At the end of 2019, CNBC reported on new data that indicated what the most dangerous jobs were in the country. These jobs included roofers, refuse and recycle collectors and construction workers. It seemed that almost every other job on the list involved a significant amount of outdoor work.
One of the most important factors in reducing work-related injuries is increasing the standards of workplace safety. For example, as we discussed in a past blog post, simply wearing the proper industrial gloves is a safety measure that can help reduce the chance of injury significantly.
Many individuals who work in the transportation industry say they are lucky since they get to travel for a living. However, being on the road has its fair share of risks, just like any other workplace.
On October 1, the monumental law expanding firefighter’s workers’ compensation coverage for cancer went into effect. Maryland laws have held presumptions to cover firefighter’s work-related cancer for some time, but this increased coverage is significant to help these first responders obtain the compensation they need if they suffer from occupational diseases and cancers. The law specifically covers various types of cancers, including:
It is no secret that recovering workers' compensation benefits can be a challenge after suffering a work injury. This can be incredibly frustrating for injured employees and their families.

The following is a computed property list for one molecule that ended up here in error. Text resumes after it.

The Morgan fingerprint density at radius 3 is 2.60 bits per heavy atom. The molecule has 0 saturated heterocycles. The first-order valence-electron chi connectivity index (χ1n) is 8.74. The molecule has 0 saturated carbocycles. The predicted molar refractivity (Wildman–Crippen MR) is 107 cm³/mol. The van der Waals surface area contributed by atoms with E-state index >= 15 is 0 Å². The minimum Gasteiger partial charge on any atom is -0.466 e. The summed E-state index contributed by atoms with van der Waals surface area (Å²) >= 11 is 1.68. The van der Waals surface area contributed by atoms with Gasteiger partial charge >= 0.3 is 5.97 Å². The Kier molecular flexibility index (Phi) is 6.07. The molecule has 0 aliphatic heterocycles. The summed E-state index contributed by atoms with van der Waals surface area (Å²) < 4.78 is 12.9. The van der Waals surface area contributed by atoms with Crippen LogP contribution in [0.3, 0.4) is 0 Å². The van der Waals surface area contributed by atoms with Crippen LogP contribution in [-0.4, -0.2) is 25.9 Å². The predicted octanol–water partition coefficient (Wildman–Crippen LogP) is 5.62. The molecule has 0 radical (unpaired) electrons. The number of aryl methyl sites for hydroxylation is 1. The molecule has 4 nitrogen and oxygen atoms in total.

Nearly everyone has at least one social media account nowadays, regardless of their age. They post about their lives, so friends and family can receive updates in real-time. Opinions about social media vary significantly, but there is one issue that remains the same across the board: Individuals must be careful what they post.
Filing a workers' compensation claim can be a complicated business. It is often a lengthy process that requires employees to report their injury several times and follow specific procedures, all while recovering from an injury.
The Centers for Disease Control and Prevention (CDC) recently reported that many cases of chronic obstructive pulmonary disease (COPD) could have root causes in the workplace. COPD is a disease often associated with smoking, but according to the CDC, nearly 24% of the population suffering from COPD has never smoked.
Being injured at work and losing your ability to generate income can be devastating. Even more devastating can be when your workers' compensation claim has been denied.
The Maryland General Assembly recently passed a bill that expands workers' compensation protection for first responders.